The latest film in the DC Cinematic Universe is far from perfect. Its plot is a mess and its leading man, a roguish surfer-dude turned superhero (Jason Mamoa), is criminally underused. Despite these issues, it's also, for the most part, wildly entertaining. With dazzling visuals that, at their best, feel like Blade Runner (and, at their worst, The Phantom Menace), Aussie director James Wan never lets things slow down for too long, aided by a thumping electro soundtrack reminiscent of Daft Punk's work on Tron: Legacy. Amber Heard, Willem Dafoe, Patrick Wilson and Nicole Kidman help round out a stellar cast, albeit one that commands far too much time away from the true star, Mamoa. Nevertheless, it's safe to say that DC is slowly, painfully but ever so positively clawing its way back to credibility with each new film not directed by Zack Snyder. In the wake of the enormously successful Wonder Woman, Aquaman represents another small foot forward for the franchise.
– Tom Glasson
We give it: 3 stars
Sporting a hunch and a paunch, speaking in gravelly grunts and side-eyeing everyone around him, Christian Bale turns in another committed, transformative performance in Vice. His vision of former US Vice President Dick Cheney is a sight to behold, and with Amy Adams suitably steely as Lynne Cheney, Sam Rockwell in laidback mode as President George W. Bush and Steve Carell obnoxiously slippery as Donald Rumsfeld, he's in good company. But, as written and directed by Adam McKay in the same slick, jam-packed fashion as his previous film The Big Short, Vice never completely lives up to its performances. It's impassioned, amusing, designed to get audiences angry and stuffed with stylistic tricks to an almost overwhelming extent. However it also merely states the obvious rather than offers any new or deep insights.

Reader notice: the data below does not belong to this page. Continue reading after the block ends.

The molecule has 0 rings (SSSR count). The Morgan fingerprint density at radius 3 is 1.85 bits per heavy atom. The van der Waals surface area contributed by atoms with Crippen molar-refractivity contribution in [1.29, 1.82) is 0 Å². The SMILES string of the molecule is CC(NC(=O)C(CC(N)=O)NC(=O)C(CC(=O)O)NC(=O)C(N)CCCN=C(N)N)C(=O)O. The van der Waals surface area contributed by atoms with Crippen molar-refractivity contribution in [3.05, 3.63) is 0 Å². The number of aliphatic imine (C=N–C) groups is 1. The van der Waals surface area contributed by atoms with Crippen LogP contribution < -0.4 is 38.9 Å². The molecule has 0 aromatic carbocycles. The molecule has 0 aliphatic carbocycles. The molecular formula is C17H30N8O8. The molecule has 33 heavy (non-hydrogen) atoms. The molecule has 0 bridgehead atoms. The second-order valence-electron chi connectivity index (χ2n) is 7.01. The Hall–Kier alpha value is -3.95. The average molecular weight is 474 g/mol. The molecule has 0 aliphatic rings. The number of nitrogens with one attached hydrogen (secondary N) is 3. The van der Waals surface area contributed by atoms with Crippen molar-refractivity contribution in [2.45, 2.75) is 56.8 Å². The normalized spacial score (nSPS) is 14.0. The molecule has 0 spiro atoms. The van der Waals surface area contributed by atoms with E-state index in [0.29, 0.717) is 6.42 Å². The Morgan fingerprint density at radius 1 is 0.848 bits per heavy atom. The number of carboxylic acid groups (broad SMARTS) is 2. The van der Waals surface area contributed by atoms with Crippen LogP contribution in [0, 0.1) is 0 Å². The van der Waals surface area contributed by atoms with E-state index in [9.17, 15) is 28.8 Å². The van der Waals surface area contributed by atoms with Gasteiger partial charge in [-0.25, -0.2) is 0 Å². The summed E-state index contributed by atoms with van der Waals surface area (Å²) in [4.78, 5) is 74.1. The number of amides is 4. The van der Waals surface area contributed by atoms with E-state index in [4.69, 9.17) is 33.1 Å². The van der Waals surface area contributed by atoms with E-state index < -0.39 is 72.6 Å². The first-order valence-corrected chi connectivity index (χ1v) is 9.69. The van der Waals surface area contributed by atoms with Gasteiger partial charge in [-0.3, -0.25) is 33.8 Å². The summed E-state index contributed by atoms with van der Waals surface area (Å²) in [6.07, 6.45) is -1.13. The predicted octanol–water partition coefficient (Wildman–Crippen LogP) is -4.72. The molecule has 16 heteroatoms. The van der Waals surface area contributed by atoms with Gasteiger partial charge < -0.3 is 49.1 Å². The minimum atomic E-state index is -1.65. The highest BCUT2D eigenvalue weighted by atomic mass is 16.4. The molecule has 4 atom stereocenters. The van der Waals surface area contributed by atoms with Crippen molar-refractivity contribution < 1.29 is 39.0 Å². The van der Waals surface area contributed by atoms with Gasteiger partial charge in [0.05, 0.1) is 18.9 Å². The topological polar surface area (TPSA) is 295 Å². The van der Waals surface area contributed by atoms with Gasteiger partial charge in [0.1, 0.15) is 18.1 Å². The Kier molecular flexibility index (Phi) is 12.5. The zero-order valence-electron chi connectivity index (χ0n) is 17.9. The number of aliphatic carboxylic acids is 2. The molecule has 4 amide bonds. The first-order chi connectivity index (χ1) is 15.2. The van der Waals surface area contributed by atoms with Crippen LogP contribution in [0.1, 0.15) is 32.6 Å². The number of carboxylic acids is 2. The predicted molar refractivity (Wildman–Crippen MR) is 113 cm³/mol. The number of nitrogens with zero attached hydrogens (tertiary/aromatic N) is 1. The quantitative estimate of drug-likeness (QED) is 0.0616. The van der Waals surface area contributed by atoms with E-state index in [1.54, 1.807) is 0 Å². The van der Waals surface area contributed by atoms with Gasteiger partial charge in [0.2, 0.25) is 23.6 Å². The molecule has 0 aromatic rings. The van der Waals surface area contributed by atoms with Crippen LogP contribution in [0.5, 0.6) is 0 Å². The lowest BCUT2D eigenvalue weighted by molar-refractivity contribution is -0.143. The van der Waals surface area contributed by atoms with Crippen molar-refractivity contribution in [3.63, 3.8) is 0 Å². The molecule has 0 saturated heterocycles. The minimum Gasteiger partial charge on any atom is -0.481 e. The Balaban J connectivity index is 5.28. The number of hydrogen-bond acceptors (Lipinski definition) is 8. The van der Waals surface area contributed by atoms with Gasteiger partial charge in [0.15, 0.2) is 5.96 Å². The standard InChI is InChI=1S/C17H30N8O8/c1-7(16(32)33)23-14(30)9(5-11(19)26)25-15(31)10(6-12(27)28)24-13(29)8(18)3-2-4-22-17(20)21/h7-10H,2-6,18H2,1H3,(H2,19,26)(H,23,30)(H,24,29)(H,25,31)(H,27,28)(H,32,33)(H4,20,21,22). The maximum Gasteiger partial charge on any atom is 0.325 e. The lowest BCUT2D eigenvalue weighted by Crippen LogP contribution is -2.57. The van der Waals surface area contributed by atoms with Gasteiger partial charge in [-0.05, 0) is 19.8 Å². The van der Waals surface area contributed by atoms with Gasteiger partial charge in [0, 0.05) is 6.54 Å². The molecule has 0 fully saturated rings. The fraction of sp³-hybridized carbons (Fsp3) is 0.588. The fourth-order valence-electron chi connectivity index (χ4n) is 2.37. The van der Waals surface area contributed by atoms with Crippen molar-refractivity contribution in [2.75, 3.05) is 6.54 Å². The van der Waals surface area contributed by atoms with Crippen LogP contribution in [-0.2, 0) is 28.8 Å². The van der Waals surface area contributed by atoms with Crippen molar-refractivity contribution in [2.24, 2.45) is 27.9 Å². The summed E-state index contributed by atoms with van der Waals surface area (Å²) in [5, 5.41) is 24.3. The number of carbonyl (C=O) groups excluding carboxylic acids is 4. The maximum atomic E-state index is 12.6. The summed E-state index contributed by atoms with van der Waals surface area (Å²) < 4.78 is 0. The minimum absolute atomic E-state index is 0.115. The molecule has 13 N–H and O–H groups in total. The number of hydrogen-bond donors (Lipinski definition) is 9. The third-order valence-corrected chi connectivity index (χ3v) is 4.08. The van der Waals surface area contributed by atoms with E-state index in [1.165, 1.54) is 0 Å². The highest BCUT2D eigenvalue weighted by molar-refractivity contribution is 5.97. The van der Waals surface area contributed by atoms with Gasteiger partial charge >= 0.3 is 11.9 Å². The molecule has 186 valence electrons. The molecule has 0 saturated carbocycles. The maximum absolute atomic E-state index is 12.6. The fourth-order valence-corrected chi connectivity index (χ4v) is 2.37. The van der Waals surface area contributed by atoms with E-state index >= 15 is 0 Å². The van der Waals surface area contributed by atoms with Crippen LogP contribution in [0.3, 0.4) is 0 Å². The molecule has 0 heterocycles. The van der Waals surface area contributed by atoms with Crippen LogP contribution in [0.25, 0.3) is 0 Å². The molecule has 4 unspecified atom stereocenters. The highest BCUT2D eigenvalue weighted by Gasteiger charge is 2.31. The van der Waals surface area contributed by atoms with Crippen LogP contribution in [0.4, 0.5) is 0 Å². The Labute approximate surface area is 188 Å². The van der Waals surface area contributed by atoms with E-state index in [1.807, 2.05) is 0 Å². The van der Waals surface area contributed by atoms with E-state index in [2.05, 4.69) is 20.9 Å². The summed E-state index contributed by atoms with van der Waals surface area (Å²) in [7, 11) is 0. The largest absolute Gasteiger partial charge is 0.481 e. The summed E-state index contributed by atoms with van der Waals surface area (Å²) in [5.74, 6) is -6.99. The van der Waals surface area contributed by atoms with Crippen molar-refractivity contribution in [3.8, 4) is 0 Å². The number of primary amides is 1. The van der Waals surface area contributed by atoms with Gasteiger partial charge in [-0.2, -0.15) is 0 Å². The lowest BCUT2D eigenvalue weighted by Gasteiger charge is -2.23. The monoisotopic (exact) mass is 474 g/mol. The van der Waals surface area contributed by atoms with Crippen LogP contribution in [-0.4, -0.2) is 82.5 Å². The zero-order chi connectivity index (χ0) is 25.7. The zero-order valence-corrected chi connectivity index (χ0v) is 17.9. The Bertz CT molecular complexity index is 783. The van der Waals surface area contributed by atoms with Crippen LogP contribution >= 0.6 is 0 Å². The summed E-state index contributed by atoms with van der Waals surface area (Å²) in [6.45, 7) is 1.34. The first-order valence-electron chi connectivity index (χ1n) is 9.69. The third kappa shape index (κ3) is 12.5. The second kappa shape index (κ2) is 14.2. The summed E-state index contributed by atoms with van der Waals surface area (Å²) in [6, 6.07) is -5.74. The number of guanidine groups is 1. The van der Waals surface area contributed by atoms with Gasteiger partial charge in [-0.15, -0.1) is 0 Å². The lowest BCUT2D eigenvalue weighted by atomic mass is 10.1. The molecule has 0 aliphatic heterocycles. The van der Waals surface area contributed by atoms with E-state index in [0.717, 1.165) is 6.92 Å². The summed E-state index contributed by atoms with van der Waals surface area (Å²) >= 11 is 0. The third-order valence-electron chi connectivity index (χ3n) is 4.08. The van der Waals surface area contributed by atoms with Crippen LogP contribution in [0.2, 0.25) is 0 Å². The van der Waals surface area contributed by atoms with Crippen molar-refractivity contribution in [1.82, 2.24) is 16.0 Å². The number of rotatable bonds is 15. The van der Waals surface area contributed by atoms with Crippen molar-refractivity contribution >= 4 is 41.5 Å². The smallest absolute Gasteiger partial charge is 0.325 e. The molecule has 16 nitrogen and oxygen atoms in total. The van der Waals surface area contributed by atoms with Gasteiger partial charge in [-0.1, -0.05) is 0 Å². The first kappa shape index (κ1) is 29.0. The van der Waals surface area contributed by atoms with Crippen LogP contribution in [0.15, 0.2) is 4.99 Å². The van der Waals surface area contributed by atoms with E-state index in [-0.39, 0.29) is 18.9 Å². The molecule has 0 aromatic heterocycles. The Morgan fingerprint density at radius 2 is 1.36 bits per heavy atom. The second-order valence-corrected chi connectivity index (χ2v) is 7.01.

We give it: 3 stars
How do you capture the enigma that is Yayoi Kusama in a single 85-minute film? The short answer: it's impossible, but Kusama: Infinity gives the task an affectionate try. Unsurprisingly filled with dots and pumpkins, this documentary celebrates the Japanese artist and showcases her work, however it doesn't break the mould the way that Kusama always has across her seven-decade career. What the movie does do well is explore the battles that the nearly 90-year-old artist has faced again and again, both as a woman in Japan and as a foreigner abroad. For those new to Kusama's story — people who've marvelled at her infinity rooms but haven't delved any further — writer-director Heather Lenz also provides a Kusama 101 lesson.
WRECK-IT RALPH 2: RALPH BREAKS THE INTERNET
We give it: 2 stars
A shadow looms over this Disney sequel — and, despite his hefty size, it doesn't stem from Wreck-It Ralph (voiced by John C. Reilly) himself. Rather, in taking the loveable video game character and his racer best friend Vanellope (Sarah Silverman) out of the arcade and into the online world, the film brings one of 2017's worst movies to mind. Wreck-It Ralph 2: Ralph Breaks the Internet fares better than The Emoji Movie, but its efforts to both literalise and satirise cyberspace just keep falling flat. Worse: its straightforward vision of the internet instantly feels dated. With product placement and a pixel-thin emotional journey the flick's other main components, this pop culture-heavy affair proves visually lively but lacklustre overall.